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By ZamChro Correspondent

Shangombo long known as the most primitive sport in the Zambian Enterprise has seen light following the construction of a thermo power station by ZESCO. 

Speaking at the opening ceremony, Western Province Minister, Adonisi Mufalali, said there was need to build a power station at the Siyoma Falls in Shangombo district.  

 

Siyoma Falls in Shangombo

Siyoma Falls in Shangombo

Mr. Mufalali said the power station could help avert the looming electricity shortage in the SADC region.

He further disclosed that the infrastructure can earn Zambia revenue through export of power to neighboring Angola.

He said the hydro power station at Siyoma Falls would also boost agriculture and tourism along the banks of the Zambezi.

Meanwhile, an Indian investor is to spend more than K17 billion on the establishment of a medical diagnostic centre in Zambia.  BHARAT Scans Managing Director, Rajamani Emmanuel says the centre will cut down on money spent on seeking medical attention in South Africa.

Dr. Rajamani was speaking in Lusaka when he met Professor, Neil Nkanza who runs Nkanza laboratories. And professor Nkanza said the diagnostic centre will also help save lives. The company signed a memorandum of understanding with government on Saturday.

Copyrights © 2009 Zambian Chronicle. All rights reserved. Zambian Chronicle content may not be stored except for personal, non-commercial use. Republication and redissemination of Zambian Chronicle content is expressly prohibited without the prior written consent of Zambian Chronicle. Zambian Chronicle shall not be liable for any errors, omissions, interruptions or delays in connection with the Zambian Chronicle content or from any damages arising therefrom. 

Zambian Chronicle is a wholly owned subsidiary of Microplus Holdings International, Inc.

Copyrights © 2009 Microplus Holdings Int., Inc.

 

 

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President elect  Barack Obama picks Hillary Clinton as Secretary of State.  Priceless
Great minds, are never Insecure. Barack  surrounds himself with big brains. The entire cabinet is a combination of brain powers.                                                                                                                                              

BARACKY II

Baracky 3!

This would have not been possible if there was no freedom of speech. Americans were given the power to elect and vet their leaders.

Each and every candidate’s laundry basket was visited by every American with the help of media and bloggers, without fear that they will be arrested.

In the end America elected the candidate they thought sold more to them,

and yes supporters created all this without fear: Videos like one below shows freedom of speech

I wonder if we do have that kind of freedom of speech in Zambia to be able to vet our leaders before they get elected.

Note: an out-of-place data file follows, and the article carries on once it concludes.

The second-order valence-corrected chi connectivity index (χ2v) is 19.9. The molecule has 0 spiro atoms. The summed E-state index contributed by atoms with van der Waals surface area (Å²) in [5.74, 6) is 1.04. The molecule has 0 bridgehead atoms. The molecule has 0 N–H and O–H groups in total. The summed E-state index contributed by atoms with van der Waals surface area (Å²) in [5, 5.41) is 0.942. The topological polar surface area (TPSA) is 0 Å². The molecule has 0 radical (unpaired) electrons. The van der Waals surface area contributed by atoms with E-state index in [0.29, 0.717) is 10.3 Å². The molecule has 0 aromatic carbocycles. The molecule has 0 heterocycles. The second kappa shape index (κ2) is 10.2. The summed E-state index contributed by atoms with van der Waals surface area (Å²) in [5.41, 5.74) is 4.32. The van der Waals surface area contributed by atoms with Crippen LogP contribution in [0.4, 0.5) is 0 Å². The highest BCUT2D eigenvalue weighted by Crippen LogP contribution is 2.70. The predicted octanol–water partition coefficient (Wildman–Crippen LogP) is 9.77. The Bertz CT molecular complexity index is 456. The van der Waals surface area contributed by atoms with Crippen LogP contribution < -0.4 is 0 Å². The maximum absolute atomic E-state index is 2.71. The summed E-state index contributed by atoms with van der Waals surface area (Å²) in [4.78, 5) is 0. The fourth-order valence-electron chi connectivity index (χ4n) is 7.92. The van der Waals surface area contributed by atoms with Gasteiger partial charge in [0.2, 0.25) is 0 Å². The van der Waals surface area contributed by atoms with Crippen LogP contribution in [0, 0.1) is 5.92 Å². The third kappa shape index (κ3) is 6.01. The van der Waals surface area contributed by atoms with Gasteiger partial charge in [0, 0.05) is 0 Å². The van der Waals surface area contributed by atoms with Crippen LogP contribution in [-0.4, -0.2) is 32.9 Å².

Just looking at the polls tells a lot. Freedom of speech and the process in place in vetting our leaders should be implemented.

 WHAT HAPPENED TO THE ELECTIONS ON OCTOBER 30 2008?

Can you imagine if one of us created Videos that smacked our candidates left, right and center? Guess what would have happened ? Arrested, and possibly jailed for visiting the incoming leader’ s laundry baskets.

Copyrights © 2008 Zambian Chronicle. All rights reserved. Zambian Chronicle content may not be stored except for personal, non-commercial use. Republication and dissemination of Zambian Chronicle content is expressly prohibited without the prior written consent of Zambian Chronicle. Zambian Chronicle shall not be liable for any errors, omissions, interruptions or delays in connection with the Zambian Chronicle content or from any damages arising therefrom. 

Zambian Chronicle is a wholly owned subsidiary of Microplus Holdings International, Inc.

Copyrights © 2008 Microplus Holdings Int., Inc.

 

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NEWLY-APPOINTED Vice-President George Kunda has said that he is ready for the challenges of the office as President Banda’s second-in-command.

Mr Kunda said in an interview in Lusaka yesterday that his appointment as Vice-President entailed that he assisted in realising the President’s vision on improving the standards of living for Zambians.

“I am ready for the challenge and will provide the necessary assistance to the Government. I believe I am qualified to take up such a responsibility,” he said.

On the fight against corruption, Mr Kunda said that Government would have to put in place measures that would make the fight against corruption more effective.
He said the Anti-Corruption Commission (ACC) in consultation with other stakeholders has developed the proposed policy.

LT